Two factors allowed the Nationalists to win the Spanish Civil War. The first was massive foreign intervention in their favour; the second was their unity of command and of purpose. Unity of purpose was not just the initial collegial solidarity of the officer corps that rebelled in 1936. It was achieved by fusing together, through a variety of means, the political parties and factions that had been willing to engage in the fight against the Republic, destroying the independence and initiative of their respective leaderships without alienating the mass of supporters. This difficult task was achieved by Franco and his closest associates by concentrating minds on the task at hand - winning the war-while remaining enigmatic on the subject of what political path postwar Spain would take. Falangists, Carlists, Alfonsist monarchists: all could hope during the conflict that after victory their political ambitions would triumph. The truth was, however, that bereft of an independent leadership, and as a result of policies dictated by the wartime need for secrecy and security, no views could be made public by politicians of these tendencies save through organs controlled by the army and, of course, by Franco, who sat atop all hierarchies as head of state, commander of the armed forces and leader of the sole unified party permitted in the country. The Nationalist victory in 1939 would have been impossible if the political dissension which plagued the Republic’s defence had also manifested itself in Francoist Spain. At times it seemed that this might indeed happen, and the Republic’s leaders were often encouraged by the power struggles which took place in Nationalist Spain, releasing imprisoned political figures-especially Falangists-whom they thought might complicate matters further. However, both the hatred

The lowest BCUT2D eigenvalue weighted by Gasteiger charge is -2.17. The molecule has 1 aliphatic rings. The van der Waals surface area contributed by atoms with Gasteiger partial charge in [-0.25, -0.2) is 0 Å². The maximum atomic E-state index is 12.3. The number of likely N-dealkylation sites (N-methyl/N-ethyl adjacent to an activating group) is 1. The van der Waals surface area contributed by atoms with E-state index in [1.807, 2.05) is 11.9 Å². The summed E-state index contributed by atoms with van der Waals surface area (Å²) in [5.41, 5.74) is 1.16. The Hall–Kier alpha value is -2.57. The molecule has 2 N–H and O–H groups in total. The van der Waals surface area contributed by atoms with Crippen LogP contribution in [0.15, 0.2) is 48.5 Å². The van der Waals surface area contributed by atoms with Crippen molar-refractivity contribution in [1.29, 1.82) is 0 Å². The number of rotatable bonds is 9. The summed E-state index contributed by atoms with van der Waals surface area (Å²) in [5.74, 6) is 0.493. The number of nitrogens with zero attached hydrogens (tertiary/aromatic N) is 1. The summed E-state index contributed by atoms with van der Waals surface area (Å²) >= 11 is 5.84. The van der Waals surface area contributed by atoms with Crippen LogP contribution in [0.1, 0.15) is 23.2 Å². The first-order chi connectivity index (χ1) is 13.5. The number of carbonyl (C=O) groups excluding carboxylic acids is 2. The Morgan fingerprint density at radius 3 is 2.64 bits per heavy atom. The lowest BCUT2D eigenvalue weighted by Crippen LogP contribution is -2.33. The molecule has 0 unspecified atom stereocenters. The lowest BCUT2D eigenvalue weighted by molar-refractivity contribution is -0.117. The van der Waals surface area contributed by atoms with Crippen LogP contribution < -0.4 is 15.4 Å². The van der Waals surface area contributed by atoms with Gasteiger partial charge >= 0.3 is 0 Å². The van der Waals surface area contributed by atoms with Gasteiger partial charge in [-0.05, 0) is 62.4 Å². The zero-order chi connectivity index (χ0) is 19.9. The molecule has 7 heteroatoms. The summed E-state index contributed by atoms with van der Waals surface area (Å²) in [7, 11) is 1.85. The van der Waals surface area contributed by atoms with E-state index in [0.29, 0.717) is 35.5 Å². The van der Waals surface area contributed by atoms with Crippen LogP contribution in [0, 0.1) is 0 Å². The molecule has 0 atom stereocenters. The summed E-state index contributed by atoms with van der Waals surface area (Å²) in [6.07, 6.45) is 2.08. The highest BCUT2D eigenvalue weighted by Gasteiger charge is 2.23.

of the Republic’s leadership common to all members of the Nationalist coalition and their shared complicity in the massive repression that accompanied Nationalist territorial expansion were strong enough to allow Franco to keep fighting without serious distractions in his rearguard.